On the difficulty of using internet terminology to describe a Great Man of History
The trailer to Ridley Scott’s new historical epic Napoleon was released recently and garnered some interest within online right circles. It isn’t difficult to see why, and it isn’t even a particularly political phenomenon: if you’re a normal white man with an IQ higher than an overpriced hotdog you’ve had nothing to watch in the cinema for years. A final judgment on Scott’s Napoleon and Joaquin Phoenix’s performance will have to wait for the cinematic release in November. My current attitude is one of cautious optimism having viewed the trailer. There are certainly a few thumbs down for the deployment of a cover of a Radiohead song in the trailer, however. This is the music of a depressed 19-year-old playing video games and contemplating self-harm, not a legendary exemplar of military genius and superhuman will.
Hollywood hasn’t been kind to historically curious and reasonably intelligent white men in recent years so when we’re met with a new film featuring grandiose battle scenes and a historical sweep of epic proportions we approach it like a whipped dog to a mysteriously placed and very convenient bowl of beef broth. We want to engage with it but also have an eye to the trap being sprung and the rainbow-coloured garrote being slipped around our necks. Like Deckard in Scott’s Blade Runner we scrutinize the content for giveaways and signs of danger:
“Enhance the ballroom scene. Stop. Enhance 35-42. Stop. Track 27 left. Stop. Enhance. Okay, boys, that’s a black aristocrat in post-revolutionary France.”
No such concentration was needed when it came to Napoleon’s great love Joséphine de Beauharnais. For some reason one of the most glamourous women of the age had, in this movie, adopted a sort of New York junkie chic complete with ragged spiked hair and fuck you demeanour. Thus, here we have it. Joséphine is to be a girl boss and she’s going to be depicted as the true conquering force of Napoleonic France. At least, this is a widely held sentiment. The Empress Joséphine would follow in the third-wave feminist footsteps of the Star Wars girl, Galadriel, and all the capeshit heroines. Hollywood has certainly earned every drop of suspicion and contempt with which it is currently held — many times over. In the trailer to Scott’s film, Joséphine whispers to Napoleon:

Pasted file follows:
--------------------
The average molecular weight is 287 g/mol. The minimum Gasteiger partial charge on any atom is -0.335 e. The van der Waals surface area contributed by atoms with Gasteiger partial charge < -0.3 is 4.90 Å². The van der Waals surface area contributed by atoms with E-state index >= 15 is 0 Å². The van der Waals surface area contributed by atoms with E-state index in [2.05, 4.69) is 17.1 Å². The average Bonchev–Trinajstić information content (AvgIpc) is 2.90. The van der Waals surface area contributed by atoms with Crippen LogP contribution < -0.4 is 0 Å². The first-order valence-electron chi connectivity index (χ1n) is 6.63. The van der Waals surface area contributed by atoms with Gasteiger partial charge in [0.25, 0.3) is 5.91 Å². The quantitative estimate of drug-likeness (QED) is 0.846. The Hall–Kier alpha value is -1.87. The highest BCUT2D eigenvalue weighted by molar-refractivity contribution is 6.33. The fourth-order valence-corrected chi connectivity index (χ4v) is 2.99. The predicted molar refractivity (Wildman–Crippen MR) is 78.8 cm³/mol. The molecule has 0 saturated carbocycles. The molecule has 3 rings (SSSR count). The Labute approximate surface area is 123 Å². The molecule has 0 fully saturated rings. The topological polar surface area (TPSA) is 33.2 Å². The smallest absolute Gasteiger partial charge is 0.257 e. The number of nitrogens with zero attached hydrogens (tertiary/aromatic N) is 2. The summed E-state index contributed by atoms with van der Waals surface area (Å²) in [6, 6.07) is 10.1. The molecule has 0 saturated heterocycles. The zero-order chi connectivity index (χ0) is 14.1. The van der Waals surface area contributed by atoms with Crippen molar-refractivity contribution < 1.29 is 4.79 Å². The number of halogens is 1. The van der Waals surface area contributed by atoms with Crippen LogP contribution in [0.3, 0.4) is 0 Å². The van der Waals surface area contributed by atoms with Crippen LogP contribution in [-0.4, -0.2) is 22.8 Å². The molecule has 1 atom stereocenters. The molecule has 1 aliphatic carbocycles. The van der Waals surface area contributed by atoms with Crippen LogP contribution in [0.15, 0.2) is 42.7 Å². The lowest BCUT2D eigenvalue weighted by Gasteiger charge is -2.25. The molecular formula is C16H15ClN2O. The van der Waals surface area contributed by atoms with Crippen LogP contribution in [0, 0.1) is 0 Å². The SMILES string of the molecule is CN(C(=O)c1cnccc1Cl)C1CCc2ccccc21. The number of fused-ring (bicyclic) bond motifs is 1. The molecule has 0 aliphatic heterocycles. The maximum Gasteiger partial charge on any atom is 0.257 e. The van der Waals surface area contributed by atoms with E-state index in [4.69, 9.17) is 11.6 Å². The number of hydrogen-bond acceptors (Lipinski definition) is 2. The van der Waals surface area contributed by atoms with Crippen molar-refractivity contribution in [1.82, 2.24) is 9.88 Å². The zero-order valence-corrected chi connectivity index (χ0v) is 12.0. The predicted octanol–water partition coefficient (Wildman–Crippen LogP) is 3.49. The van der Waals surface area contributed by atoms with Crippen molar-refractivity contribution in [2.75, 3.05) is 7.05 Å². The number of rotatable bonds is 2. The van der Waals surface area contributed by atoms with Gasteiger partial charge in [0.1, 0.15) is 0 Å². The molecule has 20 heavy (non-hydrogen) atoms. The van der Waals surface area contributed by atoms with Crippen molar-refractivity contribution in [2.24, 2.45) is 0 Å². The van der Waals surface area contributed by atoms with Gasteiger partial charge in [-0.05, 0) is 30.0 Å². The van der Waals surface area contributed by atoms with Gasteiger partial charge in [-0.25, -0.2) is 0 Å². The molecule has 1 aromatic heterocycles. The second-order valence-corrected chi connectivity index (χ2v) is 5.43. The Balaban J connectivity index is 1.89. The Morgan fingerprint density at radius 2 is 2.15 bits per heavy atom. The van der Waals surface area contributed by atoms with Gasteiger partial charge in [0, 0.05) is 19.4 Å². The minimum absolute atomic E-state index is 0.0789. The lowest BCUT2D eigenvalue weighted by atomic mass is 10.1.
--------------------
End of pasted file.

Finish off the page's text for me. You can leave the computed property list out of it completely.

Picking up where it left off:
“You’re just a tiny little brute that is nothing without me.”
And there we have it: proof that Scott is woke and his movie carries a feminist message.
It is perfectly possible that his Napoleon will turn out to be politically correct trash. We shall see. However, before we squeal too loudly about historical inaccuracies, it behooves us to consider the actual history.
Categories: History and Historiography